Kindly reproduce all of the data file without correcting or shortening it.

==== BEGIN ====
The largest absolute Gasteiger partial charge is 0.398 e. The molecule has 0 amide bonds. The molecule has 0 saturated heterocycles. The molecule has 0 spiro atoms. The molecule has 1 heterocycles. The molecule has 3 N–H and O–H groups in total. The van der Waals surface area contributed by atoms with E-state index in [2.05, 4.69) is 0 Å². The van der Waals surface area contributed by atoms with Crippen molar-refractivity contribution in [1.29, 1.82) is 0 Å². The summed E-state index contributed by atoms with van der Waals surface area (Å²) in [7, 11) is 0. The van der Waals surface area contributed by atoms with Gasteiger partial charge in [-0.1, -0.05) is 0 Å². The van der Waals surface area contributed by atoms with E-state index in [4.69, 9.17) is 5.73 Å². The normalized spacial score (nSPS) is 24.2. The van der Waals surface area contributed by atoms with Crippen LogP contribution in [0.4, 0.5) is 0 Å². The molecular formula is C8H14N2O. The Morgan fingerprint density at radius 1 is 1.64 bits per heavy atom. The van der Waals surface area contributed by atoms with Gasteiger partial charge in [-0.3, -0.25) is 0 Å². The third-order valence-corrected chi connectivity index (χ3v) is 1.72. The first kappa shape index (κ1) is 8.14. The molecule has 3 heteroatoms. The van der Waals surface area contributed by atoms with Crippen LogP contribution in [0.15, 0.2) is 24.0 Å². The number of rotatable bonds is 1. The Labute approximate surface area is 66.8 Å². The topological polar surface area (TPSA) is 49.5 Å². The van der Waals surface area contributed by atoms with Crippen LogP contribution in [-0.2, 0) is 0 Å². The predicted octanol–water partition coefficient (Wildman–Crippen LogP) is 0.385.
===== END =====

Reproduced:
The largest absolute Gasteiger partial charge is 0.398 e. The molecule has 0 amide bonds. The molecule has 0 saturated heterocycles. The molecule has 0 spiro atoms. The molecule has 1 heterocycles. The molecule has 3 N–H and O–H groups in total. The van der Waals surface area contributed by atoms with E-state index in [2.05, 4.69) is 0 Å². The van der Waals surface area contributed by atoms with Crippen molar-refractivity contribution in [1.29, 1.82) is 0 Å². The summed E-state index contributed by atoms with van der Waals surface area (Å²) in [7, 11) is 0. The van der Waals surface area contributed by atoms with Gasteiger partial charge in [-0.1, -0.05) is 0 Å². The van der Waals surface area contributed by atoms with E-state index in [4.69, 9.17) is 5.73 Å². The normalized spacial score (nSPS) is 24.2. The van der Waals surface area contributed by atoms with Crippen LogP contribution in [0.4, 0.5) is 0 Å². The molecular formula is C8H14N2O. The Morgan fingerprint density at radius 1 is 1.64 bits per heavy atom. The van der Waals surface area contributed by atoms with Gasteiger partial charge in [-0.3, -0.25) is 0 Å². The third-order valence-corrected chi connectivity index (χ3v) is 1.72. The first kappa shape index (κ1) is 8.14. The molecule has 3 heteroatoms. The van der Waals surface area contributed by atoms with Crippen LogP contribution in [0.15, 0.2) is 24.0 Å². The number of rotatable bonds is 1. The Labute approximate surface area is 66.8 Å². The topological polar surface area (TPSA) is 49.5 Å². The van der Waals surface area contributed by atoms with Crippen LogP contribution in [-0.2, 0) is 0 Å². The predicted octanol–water partition coefficient (Wildman–Crippen LogP) is 0.385.